Mandatory Credit: David Banks-USA TODAY Sports

Is there any hope on the horizon for the Chicago Cubs?

There are many words/phrases that one could use to describe the Chicago Cubs as their Major League roster stands right now. Dumpster fire is one that comes to mind. And they only get worse from there. Regardless of the adjectives used to describe them, it doesn’t take an English wizard to note that the Cubs are heading straight toward yet another 100-loss season. At 106 years since they won their last World Series, this team still doesn’t appear ready to turn a corner. Is there any sort of hope for the future?

The short and quick answer would be yes. The Cubs’ front office tandem of Theo Epstein and Jed Hoyer have made it clear from Day 1 that they had every intention of building this organization from the ground up. To this point, they’ve done that, building up one of the worst farm systems in all of baseball into the best. They have several marquee prospects including potential offensive superstars Javier Baez and Kris Bryant, along with notable pitching prospects like Arodys Vizcaino and C.J. Edwards, among plenty of others.

However, while there is room for optimism in the distant future, the Cubs as they stand right now have not improved as a Major League club in any way since Epstein and Hoyer took over. They have a couple of established core pieces on the roster right now, in Starlin Castro and Anthony Rizzo. Those two appear to have rebounded after rough 2013 campaigns. Welington Castillo is off to a horrid start, but projects as their starting catcher for the foreseeable future. What happens after that is where things get really rough.

This is a team that trots out Darwin Barney and Nate Schierholtz as starters on a daily basis. Calling Barney useless at the plate would be a gross overstatement of his offensive abilities, while Schierholtz is nothing more than a platoon outfielder. Speaking of platoon outfielders, they make up all five outfield spots on this roster. None of Justin RuggianoRyan SweeneyRyan KalishJunior Lake, or Schierholtz are guys you could count on to play every day.

In addition to their shortcomings as far as the outfield is concerned, they have a coach obsessed with bunting and playing the matchups, meaning a potential impact bat like Mike Olt is only playing two or three nights a week, as Rick Renteria tries to get the lefty/righty matchup going with Luis Valbuena more often than not. To a point, there isn’t anything wrong with that. But a guy like Olt, a former top prospect in the Texas Rangers organization, needs to be playing as much as possible at the Major League level, or he needs to be playing in Iowa.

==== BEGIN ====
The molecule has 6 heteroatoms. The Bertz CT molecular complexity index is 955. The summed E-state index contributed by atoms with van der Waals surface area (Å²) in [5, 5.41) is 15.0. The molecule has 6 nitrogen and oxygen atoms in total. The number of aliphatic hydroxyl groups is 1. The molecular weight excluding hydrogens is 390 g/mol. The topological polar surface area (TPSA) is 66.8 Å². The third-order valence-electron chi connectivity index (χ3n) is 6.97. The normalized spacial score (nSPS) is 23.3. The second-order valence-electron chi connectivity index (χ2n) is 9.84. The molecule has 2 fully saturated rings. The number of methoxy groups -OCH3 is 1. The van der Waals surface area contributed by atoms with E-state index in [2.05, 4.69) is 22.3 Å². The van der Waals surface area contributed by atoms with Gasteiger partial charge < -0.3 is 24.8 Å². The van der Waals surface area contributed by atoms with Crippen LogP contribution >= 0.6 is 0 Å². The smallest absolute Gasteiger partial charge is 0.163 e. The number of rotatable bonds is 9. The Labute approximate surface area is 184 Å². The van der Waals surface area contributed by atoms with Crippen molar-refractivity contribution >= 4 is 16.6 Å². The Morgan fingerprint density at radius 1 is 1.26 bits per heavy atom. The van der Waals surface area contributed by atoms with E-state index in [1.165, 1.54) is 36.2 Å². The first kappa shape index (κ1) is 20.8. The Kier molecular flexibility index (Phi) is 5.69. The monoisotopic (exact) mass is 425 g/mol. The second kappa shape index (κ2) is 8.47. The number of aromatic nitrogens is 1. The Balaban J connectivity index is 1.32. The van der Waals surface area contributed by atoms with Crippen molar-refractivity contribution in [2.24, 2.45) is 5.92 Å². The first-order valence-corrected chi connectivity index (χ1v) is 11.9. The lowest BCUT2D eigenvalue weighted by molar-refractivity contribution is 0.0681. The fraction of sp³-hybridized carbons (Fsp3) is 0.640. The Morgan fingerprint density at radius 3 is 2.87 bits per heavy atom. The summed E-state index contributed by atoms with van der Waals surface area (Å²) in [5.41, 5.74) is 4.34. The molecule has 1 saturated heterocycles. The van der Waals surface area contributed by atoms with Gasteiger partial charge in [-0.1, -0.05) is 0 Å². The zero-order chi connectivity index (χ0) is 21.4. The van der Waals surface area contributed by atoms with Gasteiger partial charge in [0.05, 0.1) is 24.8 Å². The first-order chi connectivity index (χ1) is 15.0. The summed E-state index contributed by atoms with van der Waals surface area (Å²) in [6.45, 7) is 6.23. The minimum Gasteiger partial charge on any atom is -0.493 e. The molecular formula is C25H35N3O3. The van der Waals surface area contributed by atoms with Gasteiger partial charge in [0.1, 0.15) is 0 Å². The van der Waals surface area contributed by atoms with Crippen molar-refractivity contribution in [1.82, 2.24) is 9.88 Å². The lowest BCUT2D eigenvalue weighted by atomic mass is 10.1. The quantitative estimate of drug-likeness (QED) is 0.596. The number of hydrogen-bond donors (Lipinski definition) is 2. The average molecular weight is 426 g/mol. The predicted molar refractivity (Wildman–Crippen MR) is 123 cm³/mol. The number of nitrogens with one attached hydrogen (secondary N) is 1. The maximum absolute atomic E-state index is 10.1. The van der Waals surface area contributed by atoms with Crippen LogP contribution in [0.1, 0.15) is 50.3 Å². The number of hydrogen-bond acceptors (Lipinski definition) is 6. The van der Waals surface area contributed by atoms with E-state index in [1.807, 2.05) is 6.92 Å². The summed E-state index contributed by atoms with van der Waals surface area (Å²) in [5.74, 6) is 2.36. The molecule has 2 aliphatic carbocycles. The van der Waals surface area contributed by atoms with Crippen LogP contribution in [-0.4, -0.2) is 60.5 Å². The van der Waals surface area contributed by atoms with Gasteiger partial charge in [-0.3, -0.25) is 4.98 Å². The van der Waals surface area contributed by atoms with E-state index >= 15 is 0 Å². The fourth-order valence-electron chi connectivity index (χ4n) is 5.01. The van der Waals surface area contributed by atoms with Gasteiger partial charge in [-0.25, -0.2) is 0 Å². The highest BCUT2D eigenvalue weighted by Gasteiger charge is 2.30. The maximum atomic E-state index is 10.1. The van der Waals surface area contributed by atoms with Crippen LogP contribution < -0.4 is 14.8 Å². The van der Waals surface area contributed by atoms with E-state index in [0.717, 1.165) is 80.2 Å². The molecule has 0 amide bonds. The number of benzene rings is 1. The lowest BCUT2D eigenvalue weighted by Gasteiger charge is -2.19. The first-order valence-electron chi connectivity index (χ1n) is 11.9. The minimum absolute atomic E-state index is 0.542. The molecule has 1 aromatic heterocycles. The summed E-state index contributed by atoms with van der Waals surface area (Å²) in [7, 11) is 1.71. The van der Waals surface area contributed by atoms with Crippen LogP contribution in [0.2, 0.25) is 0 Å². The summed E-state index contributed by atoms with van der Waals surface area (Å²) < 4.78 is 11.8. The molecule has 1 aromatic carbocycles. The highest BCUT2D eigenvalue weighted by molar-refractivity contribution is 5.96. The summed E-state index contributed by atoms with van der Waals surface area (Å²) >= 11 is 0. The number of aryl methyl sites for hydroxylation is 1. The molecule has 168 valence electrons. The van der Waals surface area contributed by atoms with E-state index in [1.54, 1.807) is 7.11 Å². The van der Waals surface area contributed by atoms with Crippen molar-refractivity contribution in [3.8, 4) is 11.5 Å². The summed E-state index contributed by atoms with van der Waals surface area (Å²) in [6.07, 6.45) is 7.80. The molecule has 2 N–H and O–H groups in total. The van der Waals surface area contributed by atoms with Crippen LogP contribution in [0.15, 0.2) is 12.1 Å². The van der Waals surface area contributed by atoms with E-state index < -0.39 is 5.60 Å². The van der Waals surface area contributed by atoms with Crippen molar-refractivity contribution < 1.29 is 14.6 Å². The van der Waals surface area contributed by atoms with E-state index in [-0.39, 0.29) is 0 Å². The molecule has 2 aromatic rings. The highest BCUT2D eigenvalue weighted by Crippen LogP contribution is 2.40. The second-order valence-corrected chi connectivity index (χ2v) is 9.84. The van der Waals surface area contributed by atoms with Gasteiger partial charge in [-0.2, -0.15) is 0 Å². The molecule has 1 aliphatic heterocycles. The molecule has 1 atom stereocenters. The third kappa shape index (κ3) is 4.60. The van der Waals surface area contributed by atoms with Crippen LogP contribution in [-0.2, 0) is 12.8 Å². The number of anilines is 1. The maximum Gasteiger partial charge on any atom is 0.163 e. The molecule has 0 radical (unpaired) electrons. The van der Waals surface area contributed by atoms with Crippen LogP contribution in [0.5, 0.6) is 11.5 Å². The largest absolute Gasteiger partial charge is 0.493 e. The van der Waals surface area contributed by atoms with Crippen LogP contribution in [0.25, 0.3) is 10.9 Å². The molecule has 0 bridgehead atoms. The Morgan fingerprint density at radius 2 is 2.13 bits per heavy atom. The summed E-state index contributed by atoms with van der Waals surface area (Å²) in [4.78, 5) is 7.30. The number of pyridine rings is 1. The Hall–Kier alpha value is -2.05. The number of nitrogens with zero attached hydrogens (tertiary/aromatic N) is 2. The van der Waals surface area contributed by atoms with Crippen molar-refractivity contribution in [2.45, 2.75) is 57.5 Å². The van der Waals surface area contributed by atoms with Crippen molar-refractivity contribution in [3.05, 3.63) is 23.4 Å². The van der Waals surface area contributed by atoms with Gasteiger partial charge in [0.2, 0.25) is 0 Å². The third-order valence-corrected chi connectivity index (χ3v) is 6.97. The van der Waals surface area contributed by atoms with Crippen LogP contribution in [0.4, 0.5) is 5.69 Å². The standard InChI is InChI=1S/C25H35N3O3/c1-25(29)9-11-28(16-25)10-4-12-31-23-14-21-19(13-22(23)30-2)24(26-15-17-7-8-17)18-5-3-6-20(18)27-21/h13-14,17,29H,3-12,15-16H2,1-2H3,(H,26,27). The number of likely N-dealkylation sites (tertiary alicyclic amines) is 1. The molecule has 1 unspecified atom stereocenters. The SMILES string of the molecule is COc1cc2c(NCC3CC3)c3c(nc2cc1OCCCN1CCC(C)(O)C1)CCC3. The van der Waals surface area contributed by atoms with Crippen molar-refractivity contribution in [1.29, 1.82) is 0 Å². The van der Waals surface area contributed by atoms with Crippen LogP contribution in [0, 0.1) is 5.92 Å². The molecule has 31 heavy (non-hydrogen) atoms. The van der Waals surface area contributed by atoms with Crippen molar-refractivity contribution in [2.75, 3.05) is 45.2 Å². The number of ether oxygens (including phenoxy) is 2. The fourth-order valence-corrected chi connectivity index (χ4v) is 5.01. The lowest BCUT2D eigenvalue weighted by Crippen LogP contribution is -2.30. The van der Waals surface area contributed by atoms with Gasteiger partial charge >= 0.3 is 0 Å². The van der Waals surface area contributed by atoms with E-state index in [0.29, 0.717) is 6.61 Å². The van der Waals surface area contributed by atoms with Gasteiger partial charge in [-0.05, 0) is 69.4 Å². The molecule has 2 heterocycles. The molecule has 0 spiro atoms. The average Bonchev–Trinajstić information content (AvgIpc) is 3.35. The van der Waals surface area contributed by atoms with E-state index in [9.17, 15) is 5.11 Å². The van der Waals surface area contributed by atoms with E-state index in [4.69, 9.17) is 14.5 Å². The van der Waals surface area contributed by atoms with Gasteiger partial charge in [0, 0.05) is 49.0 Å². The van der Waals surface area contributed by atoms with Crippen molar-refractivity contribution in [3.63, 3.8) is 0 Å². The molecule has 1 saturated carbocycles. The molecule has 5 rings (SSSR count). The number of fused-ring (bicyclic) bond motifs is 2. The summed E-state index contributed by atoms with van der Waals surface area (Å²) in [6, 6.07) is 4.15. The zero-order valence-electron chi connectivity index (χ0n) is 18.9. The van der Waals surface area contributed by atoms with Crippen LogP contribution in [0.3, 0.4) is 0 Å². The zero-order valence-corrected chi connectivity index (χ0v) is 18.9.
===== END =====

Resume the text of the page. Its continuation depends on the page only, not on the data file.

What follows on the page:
On the bump, the lone true impact starter for the Cubs is likely on his way out, in Jeff Samardzija. After Samardzija, it’s a bust of a signing in Edwin Jackson, a solid no. 3 or 4 in Travis Wood, and another sign-and-flip starter in Jason Hammel. The bullpen, while improved, features new faces like Jose Veras and Wesley Wright, neither of whom project to make it through the summer with this club due to poor performance. There are bright spots like Justin Grimm and Hector Rondon, however.

The Cubs have done an impressive job building up their depth throughout the organization. However, whatever optimism has been present in wake of the minor league performances of guys like Baez and Bryant is beginning to wane. Even when these types do make it to the big league level, far from a guarantee for most prospects, there is still major work to be done to the roster as it stands right now. Outside of the likes of Castro and Rizzo, as well as perhaps Castillo and Olt, it’s difficult to find pieces that could still be around when this team is competitive.

That’s not to say that the Cubs are not approaching the rebuild in the wrong way. However, fielding a competitive big league roster should not be something that is on the back burner for one season, let alone three. There’s still a glimmer of optimism thanks to the marquee youngsters, but one would have to imagine that whatever timeline was established for the Cubs competing by 2015 is likely going to be pushed back, as this team seems destined to hit the century mark for losses once again this season.

Tags: Chicago Cubs

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